By Gregory Nedved
As the global pandemic has sidelined museums throughout the world, a museum right here in College Park — the National Museum of Language (NML) — is flourishing. The museum explores languages and their role in societies throughout the world. When NLM opened, in 2008, it was the only museum of its kind, anywhere.
The NML originated from an exhibit sponsored by the National Security Agency in 1971. Dr. Amelia C. Murdoch, who had helped organize that exhibit, set her sights on creating a language museum she could open to the public. That dream was partially realized in 1997, when NML began. Murdoch saw its completion in 2008, when the College Park museum welcomed its first visitors. The location was personal to her; she chose her home, College Park, to be the museum’s home, too. Located at 7100 Baltimore Avenue, NML initially consisted of three display areas and an office.
From 2008 to 2013, NML offered exhibits exploring the many ways individuals and societies use language. The museum’s longest running exhibit, “Writing Language: Passing It On,” compared alphabetic writing systems, like Greek, with pictographic writing systems, like Japanese. “Emerging American Language in 1812” commemorated the 200th anniversary of the War of 1812 by exploring the English language of that time. A third exhibit, “Glimpses of French in the Americas,” introduced the exceptionally diverse universe of French dialects in the Western Hemisphere.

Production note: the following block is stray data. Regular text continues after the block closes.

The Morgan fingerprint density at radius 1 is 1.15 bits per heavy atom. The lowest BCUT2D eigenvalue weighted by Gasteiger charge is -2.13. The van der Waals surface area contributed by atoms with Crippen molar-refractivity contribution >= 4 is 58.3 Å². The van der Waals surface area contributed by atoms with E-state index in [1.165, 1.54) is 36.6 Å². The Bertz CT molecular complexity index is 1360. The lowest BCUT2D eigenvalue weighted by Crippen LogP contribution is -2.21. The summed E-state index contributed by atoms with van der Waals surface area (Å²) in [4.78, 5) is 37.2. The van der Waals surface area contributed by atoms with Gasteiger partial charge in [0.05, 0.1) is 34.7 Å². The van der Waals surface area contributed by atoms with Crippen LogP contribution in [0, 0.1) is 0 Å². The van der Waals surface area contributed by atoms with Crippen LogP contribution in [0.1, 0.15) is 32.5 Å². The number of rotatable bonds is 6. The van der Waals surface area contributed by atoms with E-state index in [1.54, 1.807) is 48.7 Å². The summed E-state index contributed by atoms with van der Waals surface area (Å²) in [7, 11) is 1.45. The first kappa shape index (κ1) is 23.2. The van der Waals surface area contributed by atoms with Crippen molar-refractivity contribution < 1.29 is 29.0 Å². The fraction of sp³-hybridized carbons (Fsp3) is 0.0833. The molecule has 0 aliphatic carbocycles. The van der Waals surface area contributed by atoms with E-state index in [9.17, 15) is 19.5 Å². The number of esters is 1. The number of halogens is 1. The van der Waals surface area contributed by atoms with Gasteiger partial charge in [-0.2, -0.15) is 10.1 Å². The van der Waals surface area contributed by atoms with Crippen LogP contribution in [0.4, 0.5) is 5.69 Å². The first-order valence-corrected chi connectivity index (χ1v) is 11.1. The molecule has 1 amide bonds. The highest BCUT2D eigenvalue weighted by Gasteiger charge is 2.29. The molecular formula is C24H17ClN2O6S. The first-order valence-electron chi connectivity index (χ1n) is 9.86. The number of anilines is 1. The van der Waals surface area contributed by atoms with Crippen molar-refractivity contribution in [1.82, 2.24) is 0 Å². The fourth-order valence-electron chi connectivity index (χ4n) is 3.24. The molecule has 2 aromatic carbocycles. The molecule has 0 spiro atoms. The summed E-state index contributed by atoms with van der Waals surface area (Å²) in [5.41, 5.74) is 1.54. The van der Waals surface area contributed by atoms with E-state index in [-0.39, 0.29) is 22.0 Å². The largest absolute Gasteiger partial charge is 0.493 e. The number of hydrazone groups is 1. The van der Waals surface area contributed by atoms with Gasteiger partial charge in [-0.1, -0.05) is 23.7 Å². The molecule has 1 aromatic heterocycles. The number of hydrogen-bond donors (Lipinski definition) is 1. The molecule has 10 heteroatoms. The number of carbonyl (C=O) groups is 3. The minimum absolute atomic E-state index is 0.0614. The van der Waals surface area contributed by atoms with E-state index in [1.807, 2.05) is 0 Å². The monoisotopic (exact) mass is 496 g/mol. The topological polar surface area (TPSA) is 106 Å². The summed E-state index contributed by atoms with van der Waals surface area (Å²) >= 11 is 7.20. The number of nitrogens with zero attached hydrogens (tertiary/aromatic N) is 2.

The museum had a language tree, which allowed visitors to trace their language roots. Visitors could take a spelling test typical of one that students might take in 1812 or review rare foreign-language sacred texts. They could also practice writing Chinese characters, guess the origins of Native American words, translate their names into other languages or play an online language game.
The pandemic forced museums worldwide to focus on virtual programming, but NML was a frontrunner, transitioning to online exhibits, back in 2013. (The museum continued to hold speaker programs in College Park, as well.) Its first virtual exhibit was a simulation game that offered a glimpse into field research. For this endeavor, NML partnered with the University of Wisconsin, which was compiling a dictionary of regional English in America. The museum’s website now features interviews with a number of linguists, offers support for language instructors and explores a different language each month. And on a lighter side, the site has what may be the world’s largest collection of ancient Greek jokes — about 265 of them, in fact.
When the pandemic struck, NLM stepped up with expanded partnerships and more online offerings, including an exhibit showcasing children’s stories in a number of languages (14 so far). NML has continued to host events, too, but has made them entirely virtual. One popular event is a regular language trivia night, which is conducted in English but focuses on another language (the first in this series explored Chinese). The museum’s website includes a virtual guided tour.
One of the museum’s unique features is its moveable museum strategy, through which NML lends items to patrons for display. NML has also expanded its language camps and is recruiting volunteers to serve as language liaisons to help educators. So far, 16 volunteers have contributed their time to this endeavor.
The goal of NLM’s board is to ultimately reopen the museum as a brick-and-mortar facility, one that, according to its mission statement, “inspires an appreciation for the magic and beauty of language.” But whether you visit the museum virtually or, down the road, in person, know that the National Museum of Language welcomes everybody for whom language is important — and this includes you! To learn more about NML, visit www.languagemuseum.org.